improving health across diverse groups differ from what we observe for these three areas. However, our selected cases represent major areas of national attention and provide the opportunity to examine different methodological, theoretical, and research approaches to the design and conduct of communication strategies to change health behavior. We note that communication strategies are sometimes only one part of multicomponent interventions (e.g., to improve health) that combine communication and resources or that intervene both at group and individual levels. In reviewing the literature, we attended to interventions that use communication strategies exclusively as well as to those that include such strategies as a major component.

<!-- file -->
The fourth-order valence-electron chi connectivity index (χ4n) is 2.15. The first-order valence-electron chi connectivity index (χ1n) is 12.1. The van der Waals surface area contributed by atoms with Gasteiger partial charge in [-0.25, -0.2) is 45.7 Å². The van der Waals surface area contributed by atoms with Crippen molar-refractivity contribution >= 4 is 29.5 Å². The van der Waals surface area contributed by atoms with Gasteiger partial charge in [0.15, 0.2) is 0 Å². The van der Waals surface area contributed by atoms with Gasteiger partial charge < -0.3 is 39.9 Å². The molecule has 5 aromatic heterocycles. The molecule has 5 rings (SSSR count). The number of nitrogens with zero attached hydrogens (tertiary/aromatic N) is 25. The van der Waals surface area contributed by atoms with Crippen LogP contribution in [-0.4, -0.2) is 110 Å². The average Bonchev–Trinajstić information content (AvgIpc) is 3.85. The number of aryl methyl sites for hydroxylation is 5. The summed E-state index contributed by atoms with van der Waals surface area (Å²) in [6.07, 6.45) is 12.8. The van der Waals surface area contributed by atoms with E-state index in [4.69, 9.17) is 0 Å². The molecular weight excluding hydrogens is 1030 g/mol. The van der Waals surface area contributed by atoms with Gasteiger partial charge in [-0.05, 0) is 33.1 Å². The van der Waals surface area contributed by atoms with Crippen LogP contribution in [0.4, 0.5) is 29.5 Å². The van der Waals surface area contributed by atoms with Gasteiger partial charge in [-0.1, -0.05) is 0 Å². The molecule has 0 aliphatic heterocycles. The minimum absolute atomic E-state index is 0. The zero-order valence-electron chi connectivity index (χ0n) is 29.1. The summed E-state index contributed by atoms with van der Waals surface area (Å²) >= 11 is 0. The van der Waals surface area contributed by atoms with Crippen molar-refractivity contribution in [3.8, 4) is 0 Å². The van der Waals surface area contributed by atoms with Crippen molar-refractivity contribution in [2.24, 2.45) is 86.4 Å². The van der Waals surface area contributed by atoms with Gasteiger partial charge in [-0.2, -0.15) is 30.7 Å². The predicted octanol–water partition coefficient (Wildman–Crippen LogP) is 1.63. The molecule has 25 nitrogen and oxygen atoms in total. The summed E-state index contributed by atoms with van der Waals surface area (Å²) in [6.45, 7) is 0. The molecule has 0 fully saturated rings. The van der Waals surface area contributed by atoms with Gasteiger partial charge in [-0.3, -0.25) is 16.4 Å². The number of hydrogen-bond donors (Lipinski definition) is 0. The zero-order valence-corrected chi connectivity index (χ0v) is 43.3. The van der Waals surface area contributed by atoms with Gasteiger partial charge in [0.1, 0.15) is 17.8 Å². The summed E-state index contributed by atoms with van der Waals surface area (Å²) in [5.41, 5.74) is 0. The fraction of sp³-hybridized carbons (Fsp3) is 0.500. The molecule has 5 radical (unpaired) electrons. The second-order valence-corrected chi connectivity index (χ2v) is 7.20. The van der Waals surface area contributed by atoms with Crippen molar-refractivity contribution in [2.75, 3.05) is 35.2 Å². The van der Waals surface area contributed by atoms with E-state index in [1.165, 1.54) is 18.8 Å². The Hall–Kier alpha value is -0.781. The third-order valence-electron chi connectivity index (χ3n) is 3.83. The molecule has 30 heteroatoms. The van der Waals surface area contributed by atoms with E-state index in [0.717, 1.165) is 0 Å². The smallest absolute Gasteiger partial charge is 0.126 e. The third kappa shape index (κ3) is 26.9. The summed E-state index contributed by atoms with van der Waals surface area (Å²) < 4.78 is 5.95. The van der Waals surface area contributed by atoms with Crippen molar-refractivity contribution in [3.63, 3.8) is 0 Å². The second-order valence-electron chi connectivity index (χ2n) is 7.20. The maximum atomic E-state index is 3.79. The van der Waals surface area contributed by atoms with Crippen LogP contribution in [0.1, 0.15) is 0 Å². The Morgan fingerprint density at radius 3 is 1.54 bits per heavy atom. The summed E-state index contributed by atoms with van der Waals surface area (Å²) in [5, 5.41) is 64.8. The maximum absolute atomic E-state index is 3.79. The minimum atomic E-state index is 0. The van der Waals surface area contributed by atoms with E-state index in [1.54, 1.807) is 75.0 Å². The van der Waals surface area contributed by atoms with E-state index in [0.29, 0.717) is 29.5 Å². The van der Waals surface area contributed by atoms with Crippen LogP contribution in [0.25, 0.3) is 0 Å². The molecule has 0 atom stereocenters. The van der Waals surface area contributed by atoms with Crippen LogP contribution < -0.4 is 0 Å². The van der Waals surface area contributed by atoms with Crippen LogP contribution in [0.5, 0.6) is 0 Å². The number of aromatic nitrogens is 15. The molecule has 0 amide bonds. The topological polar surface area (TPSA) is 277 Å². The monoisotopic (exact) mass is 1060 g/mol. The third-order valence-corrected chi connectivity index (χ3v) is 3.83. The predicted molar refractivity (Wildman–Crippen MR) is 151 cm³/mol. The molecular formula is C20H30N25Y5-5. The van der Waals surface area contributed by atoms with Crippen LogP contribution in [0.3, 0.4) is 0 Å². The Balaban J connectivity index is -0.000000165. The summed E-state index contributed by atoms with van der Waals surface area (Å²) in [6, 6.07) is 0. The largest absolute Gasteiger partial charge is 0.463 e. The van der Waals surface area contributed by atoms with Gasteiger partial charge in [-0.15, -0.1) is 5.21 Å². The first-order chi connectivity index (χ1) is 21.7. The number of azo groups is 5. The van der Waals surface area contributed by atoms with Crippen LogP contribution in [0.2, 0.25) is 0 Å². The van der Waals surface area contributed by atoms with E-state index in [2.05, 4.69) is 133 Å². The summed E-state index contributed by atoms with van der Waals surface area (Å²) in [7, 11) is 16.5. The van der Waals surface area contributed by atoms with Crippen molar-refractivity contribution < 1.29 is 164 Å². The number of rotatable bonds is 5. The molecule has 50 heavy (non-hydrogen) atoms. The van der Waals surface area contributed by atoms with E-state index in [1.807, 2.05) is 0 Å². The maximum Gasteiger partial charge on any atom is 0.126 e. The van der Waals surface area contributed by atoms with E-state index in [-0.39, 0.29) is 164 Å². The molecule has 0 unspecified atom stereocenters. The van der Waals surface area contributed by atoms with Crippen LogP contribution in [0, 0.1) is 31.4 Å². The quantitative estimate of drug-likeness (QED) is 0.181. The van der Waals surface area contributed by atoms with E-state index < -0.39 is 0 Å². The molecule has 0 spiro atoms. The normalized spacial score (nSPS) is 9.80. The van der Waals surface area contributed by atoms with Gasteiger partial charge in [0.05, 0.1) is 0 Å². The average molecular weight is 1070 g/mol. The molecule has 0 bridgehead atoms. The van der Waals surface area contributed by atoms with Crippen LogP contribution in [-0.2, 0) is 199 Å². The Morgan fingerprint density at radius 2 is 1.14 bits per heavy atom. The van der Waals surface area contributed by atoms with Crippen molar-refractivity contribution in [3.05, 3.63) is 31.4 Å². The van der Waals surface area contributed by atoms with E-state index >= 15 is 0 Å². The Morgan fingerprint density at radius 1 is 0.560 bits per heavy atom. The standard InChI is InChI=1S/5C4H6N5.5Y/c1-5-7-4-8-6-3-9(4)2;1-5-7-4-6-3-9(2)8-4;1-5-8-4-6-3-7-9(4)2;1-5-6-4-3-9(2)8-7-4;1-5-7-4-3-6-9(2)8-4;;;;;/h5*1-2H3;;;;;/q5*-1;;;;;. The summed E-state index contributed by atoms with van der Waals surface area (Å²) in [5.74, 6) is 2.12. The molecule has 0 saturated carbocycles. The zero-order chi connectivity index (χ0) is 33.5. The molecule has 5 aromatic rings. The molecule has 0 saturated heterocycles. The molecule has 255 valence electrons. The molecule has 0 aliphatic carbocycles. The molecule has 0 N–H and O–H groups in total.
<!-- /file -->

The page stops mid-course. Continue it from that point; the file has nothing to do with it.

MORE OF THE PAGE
The volume is intended to inform policy makers, researchers, funders/sponsors, advocacy organizations, practitioners, and others in providing and evaluating communication interventions to improve public health. It is organized into eight chapters. Chapter 2 provides a framework for the committee’s review and analysis by examining the contributions of behavior and communication theory to the design, development, implementation, and evaluation of health communication to diverse populations. Chapters 3 through 5 present the three exemplars—national campaigns, mammography, and diabetes mellitus. As noted, our review of the diabetes literature resulted in the conclusion that little systematic work has been done on communication campaigns to change behavior in this area. As a result, the committee presents a discussion of diabetes as a challenge for health communication developers in the future. Chapter 6 reviews the state of technology and assesses its potential. Chapter 7 discusses the problems associated with developing appropriate definitions of diversity and provides guidance for a new direction. Chapter 8 presents the committee’s findings and recommendations.